Spiers v. Magnolia Petroleum Co., 206 Okla. 509, 244 P.2d 852, 856-857 ; Hardesty v. Andro Corp. — Webster Division, Okla., 555 P.2d 1030, 1036 .
Cf. Dickens v. Puryear, supra note 10, 276 N.E.2d at 330, which follows the maxim expressio unius est exclusio alterius, reaches the same result as this court's pronouncement today. I reject the rationale of Dickens for the reasons discussed herein.
The traditional wilfulness/negligence dichotomy in actionable wrongs was recognized by this court in Scott v. Bradford. There, this court adopted a variant of medical responsibility tort known as lack of informed consent. While, in the malpractice context, lack of consent constitutes a common-law assault and battery, the modern delict, rested on lack of informed consent, is rightly viewed as rooted in negligence. In at least one jurisdiction, a medical malpractice claim founded on lack of informed consent is deemed to fall, not within the one-year limitations for wilful tort, but rather within the longer period provided in that jurisdiction for negligence cases. On similar principles products liability actions are held to be governed by limitations applicable to ex delicto actions in negligence.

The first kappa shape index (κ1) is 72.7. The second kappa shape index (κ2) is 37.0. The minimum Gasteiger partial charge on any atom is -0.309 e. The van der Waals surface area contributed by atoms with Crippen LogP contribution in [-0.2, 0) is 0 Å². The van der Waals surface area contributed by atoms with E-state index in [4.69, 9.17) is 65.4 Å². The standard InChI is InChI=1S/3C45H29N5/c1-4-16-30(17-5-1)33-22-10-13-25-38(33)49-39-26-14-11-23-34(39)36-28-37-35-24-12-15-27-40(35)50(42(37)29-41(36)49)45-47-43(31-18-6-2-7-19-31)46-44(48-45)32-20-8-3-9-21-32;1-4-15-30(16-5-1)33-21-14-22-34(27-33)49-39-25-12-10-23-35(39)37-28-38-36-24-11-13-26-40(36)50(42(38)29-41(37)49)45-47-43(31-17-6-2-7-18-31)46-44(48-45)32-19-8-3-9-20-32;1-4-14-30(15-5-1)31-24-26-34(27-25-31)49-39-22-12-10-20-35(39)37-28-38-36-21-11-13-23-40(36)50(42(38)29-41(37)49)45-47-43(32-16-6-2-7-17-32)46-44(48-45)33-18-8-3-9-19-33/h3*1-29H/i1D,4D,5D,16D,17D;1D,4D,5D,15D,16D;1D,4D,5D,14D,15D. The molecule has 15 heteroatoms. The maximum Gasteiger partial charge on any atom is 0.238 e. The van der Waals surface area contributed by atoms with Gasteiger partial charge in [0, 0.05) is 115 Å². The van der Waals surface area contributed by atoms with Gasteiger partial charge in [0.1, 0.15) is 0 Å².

Okla., 606 P.2d 554, 557 .
Nelson v. Patrick, 58 N.C. App. 546, 293 S.E.2d 829 . For an example of the difference between common-law battery by a physician who operates without the patient's consent and negligence of a physician, see Perna v. Pirozzi, 92 N.J. 446, 457 A.2d 431 .
Thiry v. Armstrong World Industries, Okla., 661 P.2d 515, 519  (concurring opinion by Opala, J.); Kirkland v. General Motors Corporation, Okla., 521 P.2d 1353, 1361 ; O'Neal v. Black Decker Manufacturing Company, Okla., 523 P.2d 614, 615  and Nichols v. Eli Lilly Co., 501 F.2d 392, 393 [10th Cir. 1974].
I would affirm the trial court's judgment by which the tort-of-outrage claim — a wilful judge-generated tort — was held barred by the same limitation as that which is applicable to both assault and battery and false imprisonment.
BARNES, C.J., and LAVENDER, J., join in this dissenting opinion.